StockX Names Former TaskRabbit CEO Stacy Brown-Philpot As Its First Female Board Member

StockX Names Former TaskRabbit CEO Stacy Brown-Philpot As Its First Female Board Member

StockX, an online marketplace for sneakers and collectible items, has named former TaskRabbit CEO Stacy Brown-Philpot as its first female board member.

Many, including Business Insider, believe the move is another sign StockX is setting itself up to go public early next year. Brown-Philpot said StockX being based in Detroit, which is her hometown, played a part in her decision to join the firm.

“I’ve been following StockX for a long time because I’m from Detroit and this is one of the most successful companies to be started out of my hometown,” Brown-Philpot told Business Insider.

Brown-Philpot also serves on the boards of HP, Nordstrom, and Noom and is a founding member of the SB Opportunity Fund, an investment firm led by SoftBank‘s Marcelo Claure. The opportunity fund invests in companies led by founders and entrepreneurs of color.

StockX CEO Scott Cutler said Brown-Philpot’s expertise in consumer marketplaces and passion for creating diverse and inclusive opportunities made her the perfect choice for the board.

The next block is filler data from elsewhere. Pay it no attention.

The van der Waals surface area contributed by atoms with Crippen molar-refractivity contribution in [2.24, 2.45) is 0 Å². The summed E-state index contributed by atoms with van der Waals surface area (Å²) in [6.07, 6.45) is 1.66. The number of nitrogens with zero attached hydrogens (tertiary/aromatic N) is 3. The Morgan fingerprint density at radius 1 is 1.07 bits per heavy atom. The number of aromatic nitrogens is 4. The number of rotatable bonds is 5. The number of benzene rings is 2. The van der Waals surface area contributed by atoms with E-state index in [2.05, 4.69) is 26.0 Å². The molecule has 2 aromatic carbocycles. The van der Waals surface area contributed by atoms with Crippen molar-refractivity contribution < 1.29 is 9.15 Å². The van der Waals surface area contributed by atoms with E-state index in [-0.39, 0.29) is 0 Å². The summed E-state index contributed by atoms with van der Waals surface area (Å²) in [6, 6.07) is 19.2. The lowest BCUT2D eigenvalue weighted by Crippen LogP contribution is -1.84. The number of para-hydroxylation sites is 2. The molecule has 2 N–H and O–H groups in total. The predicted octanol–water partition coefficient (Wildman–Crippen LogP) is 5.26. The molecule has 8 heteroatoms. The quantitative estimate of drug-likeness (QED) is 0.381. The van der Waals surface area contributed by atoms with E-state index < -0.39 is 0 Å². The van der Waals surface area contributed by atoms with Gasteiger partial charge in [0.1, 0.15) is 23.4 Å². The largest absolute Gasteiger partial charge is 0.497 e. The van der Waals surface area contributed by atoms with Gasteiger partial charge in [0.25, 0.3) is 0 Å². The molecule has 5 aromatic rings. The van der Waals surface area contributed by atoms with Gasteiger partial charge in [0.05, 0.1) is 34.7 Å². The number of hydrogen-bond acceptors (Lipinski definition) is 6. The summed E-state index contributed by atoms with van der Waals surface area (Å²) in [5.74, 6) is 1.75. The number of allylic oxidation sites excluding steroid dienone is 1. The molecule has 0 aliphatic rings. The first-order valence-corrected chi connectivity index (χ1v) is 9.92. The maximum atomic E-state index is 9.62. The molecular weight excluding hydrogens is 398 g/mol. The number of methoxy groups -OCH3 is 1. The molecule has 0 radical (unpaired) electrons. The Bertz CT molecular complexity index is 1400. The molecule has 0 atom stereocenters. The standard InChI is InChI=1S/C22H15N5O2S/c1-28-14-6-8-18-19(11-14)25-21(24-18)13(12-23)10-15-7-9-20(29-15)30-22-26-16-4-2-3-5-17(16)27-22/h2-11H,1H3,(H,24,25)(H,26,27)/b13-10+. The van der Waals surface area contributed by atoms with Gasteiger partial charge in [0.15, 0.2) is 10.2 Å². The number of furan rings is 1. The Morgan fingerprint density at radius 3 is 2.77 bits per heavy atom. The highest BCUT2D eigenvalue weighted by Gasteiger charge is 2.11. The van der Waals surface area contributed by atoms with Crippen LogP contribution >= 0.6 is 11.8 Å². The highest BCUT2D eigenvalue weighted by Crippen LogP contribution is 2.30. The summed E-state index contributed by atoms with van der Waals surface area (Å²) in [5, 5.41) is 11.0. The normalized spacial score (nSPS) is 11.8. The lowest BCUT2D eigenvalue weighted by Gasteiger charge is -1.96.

“As we grow, we must also expand the voices that guide us — ensuring we have the right experience, perspective, and knowledge,” Cutler said in a statement.

Brown-Philpot served as TaskRabbit’s CEO from 2017 through last June and shocked the tech industry with her departure. Her appointment to the StockX’s board comes at the same time the Securities and Exchange Commission approved Nasdaq’s board diversity proposal, which requires companies listed on the Nasdaq to meet certain diversity requirements on their boards.

The Stanford University graduate added the death of George Floyd made her realize the work is not done for equality in life and the workplace.

“We’re not done, and we have to be responsible and we have to be accountable and we have to push for change and we have to lead in the way that we want to see other leaders behave and act,” Brown-Philpot said. “And we have to hold people accountable when they don’t do that.”